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Noach(Genesis 6:9-11:32)

The Yes Man

No one in the entire Torah is introduced with such glowing accolades as is Noah. He is a "man," he is righteous, he is pure and he walks with God. Three separate times during the account of the Flood, the Torah tells us that Noah did "exactly as God told him to do."

And yet, who is Noah? Midway through this week's portion we are told that he lived for 350 years after the flood, and that's that. He disappears into history as quickly as he came. He is not like Abraham, the first Jew, to whom the Torah devotes four weekly portions, nor certainly the Moses who is featured in the majority of the Torah.

Where did Noah go wrong? What differentiates him from a man like Abraham?

I believe the answer lies precisely in the phrase that Noah did "exactly as God told him." God comes to Noah and says he is about to destroy all of humanity, and that Noah should build an ark to save himself. He doesn't flinch. "Yes, sir. One ark coming right up."

Notice something strange? God says He is about to destroy the world and Noah doesn't flinch. He just goes out and builds an ark.

When Abraham is told that God is about to destroy Sodom and Gomorrah, he fights tooth and nail for them. God did not tell him to do so, but God didn't need to. Abraham knew what he believed in and took initiative.

In contrast to Abraham, Noah was a "yes-man." And God does not want yes-men. If he had wanted robots, he could quite easily have created them. But he created us as humans instead - with feelings, thoughts and ideas. God created independence for us to use, not for us to suppress. Abraham stood up for what he believed was right; Noah did not have an opinion. He just followed God.

Following God is not a bad thing. But sometimes, in fact quite often, it's just not enough. God's laws are a structure on which to build, not a jail in which to live.

The word Noah in Hebrew means "rest," intransigence almost. He took the easy way of blind following, not the challenging path of leading the way forward that Abraham and Moses took. That's why the Torah forgets him so quickly. Robots are much less interesting than people.

October 21, 2008

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Visitor Comments: 7

(7) Anonymous, October 15, 2015 11:20 AM

Really excellent article! Thanks for posting!

(6) Irene, October 19, 2012 2:36 PM

The Yes Man

I don't believe Noach is a yes man robot. When we give a command to our children and they question our motive and try to change us, what do we as parents say to them? Don't argue with me, just do as I ask. I believe Noach knew the reason of what G-d wanted to do, and obeyed out of trusting Hashem. Aren't there times when we should do the same as Noach.

(5) Efraim Weinblatt, November 4, 2008 12:03 AM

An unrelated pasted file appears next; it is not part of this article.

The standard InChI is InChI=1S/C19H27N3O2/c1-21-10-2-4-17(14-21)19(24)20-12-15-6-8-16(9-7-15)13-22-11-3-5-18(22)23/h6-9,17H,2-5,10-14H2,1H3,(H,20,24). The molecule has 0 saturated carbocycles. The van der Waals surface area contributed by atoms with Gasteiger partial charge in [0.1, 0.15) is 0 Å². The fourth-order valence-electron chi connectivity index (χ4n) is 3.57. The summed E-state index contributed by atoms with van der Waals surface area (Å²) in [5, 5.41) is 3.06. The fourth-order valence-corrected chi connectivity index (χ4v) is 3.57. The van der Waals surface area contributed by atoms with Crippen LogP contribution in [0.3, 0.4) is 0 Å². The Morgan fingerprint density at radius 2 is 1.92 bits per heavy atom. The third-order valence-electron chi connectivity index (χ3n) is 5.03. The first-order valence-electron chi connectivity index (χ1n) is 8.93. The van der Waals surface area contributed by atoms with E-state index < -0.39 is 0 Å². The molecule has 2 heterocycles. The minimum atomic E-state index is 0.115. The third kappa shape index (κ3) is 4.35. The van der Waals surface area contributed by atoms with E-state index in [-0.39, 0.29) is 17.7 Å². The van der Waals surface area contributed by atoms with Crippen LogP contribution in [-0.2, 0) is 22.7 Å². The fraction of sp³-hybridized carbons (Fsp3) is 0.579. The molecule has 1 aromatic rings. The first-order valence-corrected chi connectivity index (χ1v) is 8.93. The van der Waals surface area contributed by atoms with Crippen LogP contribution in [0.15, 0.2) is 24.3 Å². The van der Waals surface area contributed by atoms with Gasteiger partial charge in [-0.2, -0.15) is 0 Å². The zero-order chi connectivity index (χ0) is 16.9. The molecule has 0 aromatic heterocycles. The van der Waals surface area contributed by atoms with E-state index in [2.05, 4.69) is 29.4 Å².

Noach in the Torah

One additional comment that needs to be made regarding the remainder of Noach's life after the flood. Once a person's primary role in the Torah is completed, they are usually no longer mentioned. Avraham's death is mentioned in the end of Chayei Sarah, yet he lived many more years, well into Toldos. Yitzchak, whose life is chronicled mostly in one parsha, like Noach, in fact is alive for most of the remainder of Sefer Bereishis, but since his primary role was completed, the Torah mentions his death long before it happened and his life is no longer described. It is the same with Noach.

(4) Efraim Weinblatt, November 3, 2008 10:57 PM

Noach the Tzaddik

Dear Rabbi Rosenblatt I read your dvar Torah and unfortunately, I couldn't disagree with your comments more. Following exactly what Hashem commands is the most commendable thing - Bnai Yisrael with the Egel, Nadav and Avihu with the Aish Zarah, and others, all got into trouble when they did things on their own volition - it is doing exactly what Hashem commands that is the ideal situation. The Gemarrah in Sanhedrin lists the many ways Noach tried to rebuke his neighbors to do Teshuva, but he was unsuccessful. As far as Avraham, in fact the Ramban says he sinned greatly when he went down to Egypt on his own volition. Finally, Avraham might have "fought tooth and nail" to save Sodom, but there is not a single medrish or commentator who said he ever tried to have them do teshuva before the death sentence - it can easily be said of him that it was too little, too late. Just remember - in all of Tanach, only one person is ever called a tzaddik - twice in fact - and that is Noach.

(3) Geoff Frisch, October 31, 2008 2:16 PM

Finding Light In the Darkness

I lead groups for people mandated by the courts for alcohol and drug abuse. I am using your book to treat my clients. The initial reaction is very good. It is such a good book. Will you be at the Partners Conference in Dec?

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